Some of the IBM components are competitively priced.
However, for most of them, and nearly all the components
manufactured by other companies, it is a different story.
Prices there range from high to outrageous. This is where we
can obtain our discount.
I will assume that you require some serious computing
power. A suitable configuration would include at least 256K
of memory, two double-sided disk drives, one serial port, a
printer and a monochrome screen. The following table shows
the price for this system, as purchased from your IBM
dealer, with only IBM components:
* System unit:
64K memory, 360K disk drive
* Monochrome and printer adaptor
80 cps graphics printer
64/256 memory expansion option
Two 64K memory expansion kits
Second 360K disk drive
Async communications adaptor
Async communications cable
To obtain a discount, first buy those items which are
unique to IBM. These items are marked in the previous table
with an asterisk. The total cost is $3945.
Next, focus your attention on the remaining items. This,
bargain shoppers, is the part of the computer that IBM does
not make, and can be purchased in single quantities from the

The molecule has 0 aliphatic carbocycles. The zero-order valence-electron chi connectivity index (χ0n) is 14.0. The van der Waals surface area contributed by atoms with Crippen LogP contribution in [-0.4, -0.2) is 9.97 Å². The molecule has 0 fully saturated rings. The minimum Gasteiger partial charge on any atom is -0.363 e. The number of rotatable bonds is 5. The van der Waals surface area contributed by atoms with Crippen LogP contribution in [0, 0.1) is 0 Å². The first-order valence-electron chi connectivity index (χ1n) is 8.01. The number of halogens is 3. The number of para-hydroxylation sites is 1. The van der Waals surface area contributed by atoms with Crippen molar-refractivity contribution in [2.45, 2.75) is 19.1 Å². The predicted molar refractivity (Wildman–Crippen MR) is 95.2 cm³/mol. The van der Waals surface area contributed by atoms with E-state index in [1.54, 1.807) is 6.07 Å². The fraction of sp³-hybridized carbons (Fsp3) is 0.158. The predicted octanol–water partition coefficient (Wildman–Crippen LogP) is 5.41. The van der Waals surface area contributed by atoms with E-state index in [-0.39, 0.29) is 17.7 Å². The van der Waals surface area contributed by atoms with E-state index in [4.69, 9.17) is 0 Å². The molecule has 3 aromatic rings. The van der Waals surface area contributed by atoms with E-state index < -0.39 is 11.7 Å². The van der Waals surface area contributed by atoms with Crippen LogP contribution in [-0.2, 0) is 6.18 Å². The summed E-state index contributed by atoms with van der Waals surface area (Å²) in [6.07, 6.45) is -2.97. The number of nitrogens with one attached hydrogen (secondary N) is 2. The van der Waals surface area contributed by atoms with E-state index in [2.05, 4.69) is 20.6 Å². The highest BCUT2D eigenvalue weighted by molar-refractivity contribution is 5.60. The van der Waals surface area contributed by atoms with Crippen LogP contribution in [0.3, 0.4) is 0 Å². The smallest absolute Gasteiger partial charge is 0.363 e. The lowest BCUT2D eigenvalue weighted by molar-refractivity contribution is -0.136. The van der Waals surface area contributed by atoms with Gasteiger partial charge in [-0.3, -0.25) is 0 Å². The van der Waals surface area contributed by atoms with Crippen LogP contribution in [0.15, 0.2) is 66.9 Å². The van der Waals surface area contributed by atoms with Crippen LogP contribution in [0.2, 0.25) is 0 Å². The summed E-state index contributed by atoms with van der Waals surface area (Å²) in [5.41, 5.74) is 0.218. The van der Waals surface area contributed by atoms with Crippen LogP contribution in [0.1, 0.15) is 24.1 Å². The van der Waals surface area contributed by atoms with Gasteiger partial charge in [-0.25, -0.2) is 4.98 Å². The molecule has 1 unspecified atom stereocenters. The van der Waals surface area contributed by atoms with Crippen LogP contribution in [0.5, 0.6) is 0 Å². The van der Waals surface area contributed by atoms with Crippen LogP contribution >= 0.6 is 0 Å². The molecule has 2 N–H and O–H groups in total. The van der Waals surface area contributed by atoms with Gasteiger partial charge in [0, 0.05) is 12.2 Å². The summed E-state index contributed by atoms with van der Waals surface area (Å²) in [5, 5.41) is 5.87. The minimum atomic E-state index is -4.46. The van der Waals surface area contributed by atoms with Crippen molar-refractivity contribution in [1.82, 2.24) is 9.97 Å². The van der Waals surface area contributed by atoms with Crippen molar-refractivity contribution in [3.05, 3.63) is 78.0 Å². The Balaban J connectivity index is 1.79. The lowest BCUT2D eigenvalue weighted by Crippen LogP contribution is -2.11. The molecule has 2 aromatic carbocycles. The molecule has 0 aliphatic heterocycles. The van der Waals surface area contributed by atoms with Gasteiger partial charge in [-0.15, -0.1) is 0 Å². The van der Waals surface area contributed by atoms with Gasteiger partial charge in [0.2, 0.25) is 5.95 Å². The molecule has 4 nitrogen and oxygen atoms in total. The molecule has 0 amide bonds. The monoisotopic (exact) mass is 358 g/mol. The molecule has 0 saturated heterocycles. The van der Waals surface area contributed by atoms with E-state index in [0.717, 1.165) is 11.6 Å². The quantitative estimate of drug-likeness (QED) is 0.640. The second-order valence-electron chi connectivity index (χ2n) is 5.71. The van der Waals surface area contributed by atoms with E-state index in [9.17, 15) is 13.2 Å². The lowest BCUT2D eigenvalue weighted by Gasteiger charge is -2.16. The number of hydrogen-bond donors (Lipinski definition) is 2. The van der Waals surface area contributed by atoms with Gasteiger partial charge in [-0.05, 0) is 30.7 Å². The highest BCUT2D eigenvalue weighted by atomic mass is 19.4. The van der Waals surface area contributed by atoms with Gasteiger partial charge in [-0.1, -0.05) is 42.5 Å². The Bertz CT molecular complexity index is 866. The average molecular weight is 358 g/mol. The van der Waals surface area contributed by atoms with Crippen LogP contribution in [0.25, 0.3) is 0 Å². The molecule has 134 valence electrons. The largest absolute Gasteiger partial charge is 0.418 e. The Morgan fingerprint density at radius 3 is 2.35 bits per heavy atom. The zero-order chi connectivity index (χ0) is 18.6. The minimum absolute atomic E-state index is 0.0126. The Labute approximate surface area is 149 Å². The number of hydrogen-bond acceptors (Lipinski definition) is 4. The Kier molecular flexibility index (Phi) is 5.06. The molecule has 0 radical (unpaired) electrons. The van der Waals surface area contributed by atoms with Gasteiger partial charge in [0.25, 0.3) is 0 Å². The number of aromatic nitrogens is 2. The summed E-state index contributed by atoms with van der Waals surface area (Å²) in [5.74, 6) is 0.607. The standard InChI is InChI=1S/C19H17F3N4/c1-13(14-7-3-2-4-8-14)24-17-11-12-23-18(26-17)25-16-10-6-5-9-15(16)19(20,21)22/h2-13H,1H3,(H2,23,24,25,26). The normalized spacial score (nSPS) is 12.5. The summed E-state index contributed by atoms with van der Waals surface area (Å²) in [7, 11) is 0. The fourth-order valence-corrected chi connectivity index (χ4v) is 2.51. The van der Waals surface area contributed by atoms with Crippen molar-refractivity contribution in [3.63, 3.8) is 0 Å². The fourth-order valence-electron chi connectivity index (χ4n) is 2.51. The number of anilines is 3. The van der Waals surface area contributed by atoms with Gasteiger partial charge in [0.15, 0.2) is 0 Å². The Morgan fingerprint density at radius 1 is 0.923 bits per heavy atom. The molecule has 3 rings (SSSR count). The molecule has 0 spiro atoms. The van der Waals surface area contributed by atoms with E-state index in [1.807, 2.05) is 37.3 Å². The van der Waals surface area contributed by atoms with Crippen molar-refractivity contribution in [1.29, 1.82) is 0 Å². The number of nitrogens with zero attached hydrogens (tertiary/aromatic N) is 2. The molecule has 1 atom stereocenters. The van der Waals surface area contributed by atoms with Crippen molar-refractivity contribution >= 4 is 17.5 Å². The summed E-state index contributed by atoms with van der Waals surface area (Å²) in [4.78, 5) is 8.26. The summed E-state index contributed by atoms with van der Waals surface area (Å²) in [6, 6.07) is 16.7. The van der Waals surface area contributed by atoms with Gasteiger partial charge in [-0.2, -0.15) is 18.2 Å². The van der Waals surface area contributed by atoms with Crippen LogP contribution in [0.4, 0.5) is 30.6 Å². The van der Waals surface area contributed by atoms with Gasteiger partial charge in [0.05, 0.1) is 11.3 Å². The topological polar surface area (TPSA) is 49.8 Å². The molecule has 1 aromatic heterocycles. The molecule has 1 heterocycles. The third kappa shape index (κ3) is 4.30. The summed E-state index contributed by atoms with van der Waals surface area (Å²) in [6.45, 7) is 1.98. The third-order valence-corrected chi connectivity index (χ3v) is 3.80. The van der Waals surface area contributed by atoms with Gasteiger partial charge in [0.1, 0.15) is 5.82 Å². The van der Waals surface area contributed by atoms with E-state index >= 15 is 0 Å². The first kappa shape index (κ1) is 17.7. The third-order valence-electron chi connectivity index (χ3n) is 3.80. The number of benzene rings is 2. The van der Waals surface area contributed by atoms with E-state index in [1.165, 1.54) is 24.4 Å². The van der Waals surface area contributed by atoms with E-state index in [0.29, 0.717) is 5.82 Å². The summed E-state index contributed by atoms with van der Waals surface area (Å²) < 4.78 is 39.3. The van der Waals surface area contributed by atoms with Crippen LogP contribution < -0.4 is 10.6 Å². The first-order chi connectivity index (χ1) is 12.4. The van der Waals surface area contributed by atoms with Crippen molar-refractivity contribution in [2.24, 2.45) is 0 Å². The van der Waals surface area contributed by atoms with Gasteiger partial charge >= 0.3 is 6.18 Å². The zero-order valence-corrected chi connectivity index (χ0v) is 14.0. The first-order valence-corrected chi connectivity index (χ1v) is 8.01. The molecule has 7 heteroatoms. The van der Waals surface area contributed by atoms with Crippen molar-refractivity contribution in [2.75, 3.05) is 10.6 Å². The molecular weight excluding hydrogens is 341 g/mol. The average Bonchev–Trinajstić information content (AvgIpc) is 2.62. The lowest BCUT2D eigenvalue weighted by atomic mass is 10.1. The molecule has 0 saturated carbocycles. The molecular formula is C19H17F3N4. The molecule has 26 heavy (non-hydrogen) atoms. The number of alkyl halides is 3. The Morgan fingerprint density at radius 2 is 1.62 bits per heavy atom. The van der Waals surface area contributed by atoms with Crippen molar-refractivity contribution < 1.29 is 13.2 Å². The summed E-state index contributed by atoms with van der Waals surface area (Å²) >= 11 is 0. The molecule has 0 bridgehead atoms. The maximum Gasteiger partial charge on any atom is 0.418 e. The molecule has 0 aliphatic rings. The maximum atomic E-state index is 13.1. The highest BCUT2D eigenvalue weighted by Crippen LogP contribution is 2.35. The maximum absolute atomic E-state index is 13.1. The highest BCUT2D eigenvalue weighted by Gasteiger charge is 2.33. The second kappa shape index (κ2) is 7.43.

normal distribution sources. The following table gives the
prices you should expect to pay:
Samkor MCG-12G green video monitor
Epson RX-80FT printer
Tandon TM100-2 disk drive
Sigma Design SDI-ESC
192K memory, one serial port, games adaptor,
free software, one parallel port, calendar clock
Async communications cable
That is a saving of $1444, or more than 18 per cent. If
you are still with me, you must be interested, and you will
be waiting to find out the catch. Welt, there are a few.
First, and most obvious, you must give up the convenience of
The sources of the cheaper components? Ellistronics in
Melbourne assure me that the Samkor video monitor is
compatible with the IBM PC, although I haven't tried it yet.
There are IBM dealers and electronics stores which have
other compatible monitors. Try out any monitor before
buying, to see if you find the resolution acceptable.
Most computer stores carry the Epson printer. Just shop
around to find the best price. The Sigma Design SDI-ECS
multifunction board is but one such board now readily
available. If you follow a 'Buy Australian' policy, you
might want to check out the Plus-5 board from Personal
The Tandon disk drives can be obtained from Adaptive
Electronics, 418 St Kilda Road, Melbourne 3044. Phone: (03)
267 6800. They should also be able to put you in contact
with a Tandon dealer in your local area. For the cables, go
to your nearest electronics store and buy the bits to make